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089. Rebalancing a Retirement Portfolio - April 22, 2018

The current financial prospects suggest that the high annual returns from the stock market during the 1970s - with typical holdings of 60% of equities and 40% bonds - are expected to decline to less than 5% returns in the next decade.  As inflation is likely to rise to 4-5% in the future, what should a retiree do to increase assets.

A recession can decrease retirement holdings by as much as 50%, That increases the urgency for acting now instead of delaying in hope that the stock market may continue increasing for yet another few weeks.

We have now collected indicators that can be used to anticipate trends leading to a recession.  There is no way how the timing or the extent of a forthcoming recession can be predicted. The Federal Reserve Bank of St. Louis offers the following review of the Federal Funds rates over the last five recessions:

There is a consistent pattern showing that the federal funds rate declines until a recession takes place. The current pattern (2017-2018) is consistent with the past except that in the current case the Federal Reserve has run out of more reductions of interest rates.  The present cases of decline and recovery may not re-occur. A new recession may be more severe than ever before.

There is another indicator preceding recessions. According to the Federal Reserve recessions can be anticipated in the rise of exuberant sentiments from investors. The current levels of margin debt can be seen as a warning that there is a large amount of cash in the hands of funds that are ready to flee from the market whenever a downturn occurs:

The increase in margin debt reflects not only low short-term interest but also a concentration of wealth in the top half percent of the investors. As the supporting economy - as measured by deflated levels of GNP and declining real (deflated) average income - the stock market keeps delivering exceptional gains to large holders of capital.

The timing when the next recession will strike comes up in discussion about the management of retirement portfolios.  The figurative case of a canary in the mine is used to examine evidence whether a recession may be imminent.  The spread between short-term and long term Treasury yields offers such an indicator:

These yield curves shows a "flattening", with short term rates rising towards long term rates. This suggests that a large amounts of cash is available for trading, to pay for dividends, to re-purchase shares or to pay for corporate mergers. That makes the market rise even if the underlying economy is not performing well.  Instead of investing capital in long-terms gains from innovation the current profits from short term (e.g. lower yield investments) remain meanwhile attractive to boost quarterly financial results.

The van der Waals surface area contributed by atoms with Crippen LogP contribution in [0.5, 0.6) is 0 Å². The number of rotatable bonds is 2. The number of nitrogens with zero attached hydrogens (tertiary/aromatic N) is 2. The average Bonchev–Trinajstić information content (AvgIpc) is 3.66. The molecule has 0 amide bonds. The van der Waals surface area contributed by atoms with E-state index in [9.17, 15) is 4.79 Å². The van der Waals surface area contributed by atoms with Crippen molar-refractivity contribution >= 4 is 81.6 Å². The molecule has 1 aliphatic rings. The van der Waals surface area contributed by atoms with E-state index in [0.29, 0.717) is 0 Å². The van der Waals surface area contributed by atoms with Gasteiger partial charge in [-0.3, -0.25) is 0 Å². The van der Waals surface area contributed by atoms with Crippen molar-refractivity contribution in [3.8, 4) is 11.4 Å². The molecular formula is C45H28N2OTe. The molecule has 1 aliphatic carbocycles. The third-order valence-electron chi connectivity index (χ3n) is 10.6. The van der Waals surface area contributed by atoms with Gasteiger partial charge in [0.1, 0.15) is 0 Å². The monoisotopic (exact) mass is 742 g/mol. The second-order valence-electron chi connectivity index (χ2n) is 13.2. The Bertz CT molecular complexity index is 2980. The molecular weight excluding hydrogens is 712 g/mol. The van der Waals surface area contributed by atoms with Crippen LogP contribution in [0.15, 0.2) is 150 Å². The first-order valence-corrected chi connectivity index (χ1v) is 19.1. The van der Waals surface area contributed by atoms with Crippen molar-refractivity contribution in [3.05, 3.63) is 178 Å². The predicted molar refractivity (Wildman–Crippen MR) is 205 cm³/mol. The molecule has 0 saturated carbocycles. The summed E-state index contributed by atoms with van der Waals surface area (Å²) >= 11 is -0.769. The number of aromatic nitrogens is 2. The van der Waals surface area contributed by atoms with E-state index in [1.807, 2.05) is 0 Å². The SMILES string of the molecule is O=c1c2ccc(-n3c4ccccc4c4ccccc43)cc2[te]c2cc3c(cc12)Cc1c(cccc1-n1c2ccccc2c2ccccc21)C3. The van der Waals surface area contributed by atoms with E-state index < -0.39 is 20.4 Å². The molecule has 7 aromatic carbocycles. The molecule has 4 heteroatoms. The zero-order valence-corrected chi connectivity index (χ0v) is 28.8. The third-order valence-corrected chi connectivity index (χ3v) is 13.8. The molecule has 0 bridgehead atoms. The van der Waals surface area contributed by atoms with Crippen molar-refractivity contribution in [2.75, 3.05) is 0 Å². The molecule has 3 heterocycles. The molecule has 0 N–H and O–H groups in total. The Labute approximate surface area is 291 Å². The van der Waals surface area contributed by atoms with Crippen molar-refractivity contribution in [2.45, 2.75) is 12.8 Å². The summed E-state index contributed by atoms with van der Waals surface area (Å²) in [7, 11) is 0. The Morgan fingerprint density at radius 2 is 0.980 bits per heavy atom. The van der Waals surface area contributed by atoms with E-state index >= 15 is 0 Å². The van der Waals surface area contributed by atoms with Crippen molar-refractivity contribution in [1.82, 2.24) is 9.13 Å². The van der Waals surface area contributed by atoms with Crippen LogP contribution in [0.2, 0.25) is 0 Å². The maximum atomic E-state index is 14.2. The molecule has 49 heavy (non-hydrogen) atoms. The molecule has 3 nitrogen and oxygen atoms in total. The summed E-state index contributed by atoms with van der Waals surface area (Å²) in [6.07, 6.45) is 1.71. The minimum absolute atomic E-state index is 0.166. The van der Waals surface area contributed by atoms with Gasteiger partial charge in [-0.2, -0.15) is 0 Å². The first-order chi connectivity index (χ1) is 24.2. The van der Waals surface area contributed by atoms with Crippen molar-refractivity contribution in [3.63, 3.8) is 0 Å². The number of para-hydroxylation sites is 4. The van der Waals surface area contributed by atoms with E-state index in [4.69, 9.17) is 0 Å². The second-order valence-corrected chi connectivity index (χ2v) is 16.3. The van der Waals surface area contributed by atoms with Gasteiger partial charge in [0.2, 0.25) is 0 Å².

The narrowing of the spread between short-term and long-term interest rates can be also seen in a cycle that has signaled the advent of a next recession: 

This cyclical pattern is unique in that it actually anticipates a new recession by about half a year after the interest rate spread passes zero.  In this way one can pre-date the occurrence of a recession, or to say that the canary dies before the investors experience the next crash in the stock market.

Unemployment levels signal recessions. When the unemployment statistics from the Bureau of Labor Statistics cross over the long term unemployment moving average a recession will occur. One can anticipate a recession at least a year ahead whenever the slope of the unemployment rate has remained consistently negative:

It is now apparent that the next recession now overdue and will most likely occur in 2018.


Does our review concern long-term trends?  So far we have dealt only with cyclical occurrences.  Is it possible that a the US economy may be subject to only short-term ups and downs and always recovering to higher peaks at greater levels of prosperity?  In this regard I accept the theories recently proposed by Ray Dalio who is the head of one of the largest hedge funds. 

When the economy of the USA is examined one should not pay attention only to the stock market. What matters is the fundamental earning capacity of the underlying economy.  Government statistics, such as GNP cannot be completely trusted because they are subject to political bias. 

Ultimately prosperity is based on the capacity of the US population to show consistent gains in productive employment.  Here are our most recent findings:

These charts (1) show that at least since 2001 US growth in productivity was below levels of inflation.  The underlying US economy is not likely to produce future gains that would support growth in the valuation of its financial capital.

We conclude that a retirement portfolio will have to last 20 to 30 years under conditions of rising inflation.  Unless assets are already in place the average retirees may have to look for better returns internationally for a part of their retirement savings when rebalancing their portfolios.

(1) Bureau of Economic Analysis, 2018, Table 1.1.9; Bureau of Labor Statistics, MPU4900012  



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